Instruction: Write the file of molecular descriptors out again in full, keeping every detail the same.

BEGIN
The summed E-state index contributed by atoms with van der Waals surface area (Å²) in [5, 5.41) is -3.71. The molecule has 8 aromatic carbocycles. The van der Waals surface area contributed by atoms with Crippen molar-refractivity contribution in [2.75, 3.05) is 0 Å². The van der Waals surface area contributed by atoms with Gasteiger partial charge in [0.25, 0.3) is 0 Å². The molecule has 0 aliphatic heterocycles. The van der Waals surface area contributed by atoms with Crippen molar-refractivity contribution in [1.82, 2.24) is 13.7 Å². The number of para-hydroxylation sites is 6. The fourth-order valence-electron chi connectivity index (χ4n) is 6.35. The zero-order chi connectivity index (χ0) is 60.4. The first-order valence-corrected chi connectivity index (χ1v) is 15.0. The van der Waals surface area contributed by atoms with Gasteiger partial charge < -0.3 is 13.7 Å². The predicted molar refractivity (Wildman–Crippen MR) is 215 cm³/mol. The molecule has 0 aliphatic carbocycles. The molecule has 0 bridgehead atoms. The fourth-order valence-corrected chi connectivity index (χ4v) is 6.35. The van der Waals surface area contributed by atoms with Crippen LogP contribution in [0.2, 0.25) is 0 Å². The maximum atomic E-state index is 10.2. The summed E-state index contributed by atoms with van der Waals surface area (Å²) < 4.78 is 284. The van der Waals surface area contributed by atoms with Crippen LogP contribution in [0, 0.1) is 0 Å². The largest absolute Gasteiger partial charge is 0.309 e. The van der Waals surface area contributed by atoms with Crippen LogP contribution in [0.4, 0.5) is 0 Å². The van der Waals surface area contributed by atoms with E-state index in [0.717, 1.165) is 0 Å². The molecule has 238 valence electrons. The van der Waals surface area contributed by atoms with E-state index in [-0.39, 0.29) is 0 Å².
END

The summed E-state index contributed by atoms with van der Waals surface area (Å²) in [5, 5.41) is -3.71. The molecule has 8 aromatic carbocycles. The van der Waals surface area contributed by atoms with Crippen molar-refractivity contribution in [2.75, 3.05) is 0 Å². The van der Waals surface area contributed by atoms with Gasteiger partial charge in [0.25, 0.3) is 0 Å². The molecule has 0 aliphatic heterocycles. The van der Waals surface area contributed by atoms with Crippen molar-refractivity contribution in [1.82, 2.24) is 13.7 Å². The number of para-hydroxylation sites is 6. The fourth-order valence-electron chi connectivity index (χ4n) is 6.35. The zero-order chi connectivity index (χ0) is 60.4. The first-order valence-corrected chi connectivity index (χ1v) is 15.0. The van der Waals surface area contributed by atoms with Gasteiger partial charge < -0.3 is 13.7 Å². The predicted molar refractivity (Wildman–Crippen MR) is 215 cm³/mol. The molecule has 0 aliphatic carbocycles. The molecule has 0 bridgehead atoms. The fourth-order valence-corrected chi connectivity index (χ4v) is 6.35. The van der Waals surface area contributed by atoms with Crippen LogP contribution in [0.2, 0.25) is 0 Å². The maximum atomic E-state index is 10.2. The summed E-state index contributed by atoms with van der Waals surface area (Å²) < 4.78 is 284. The van der Waals surface area contributed by atoms with Crippen LogP contribution in [0, 0.1) is 0 Å². The largest absolute Gasteiger partial charge is 0.309 e. The van der Waals surface area contributed by atoms with Crippen LogP contribution in [0.4, 0.5) is 0 Å². The van der Waals surface area contributed by atoms with E-state index in [0.717, 1.165) is 0 Å². The molecule has 238 valence electrons. The van der Waals surface area contributed by atoms with E-state index in [-0.39, 0.29) is 0 Å².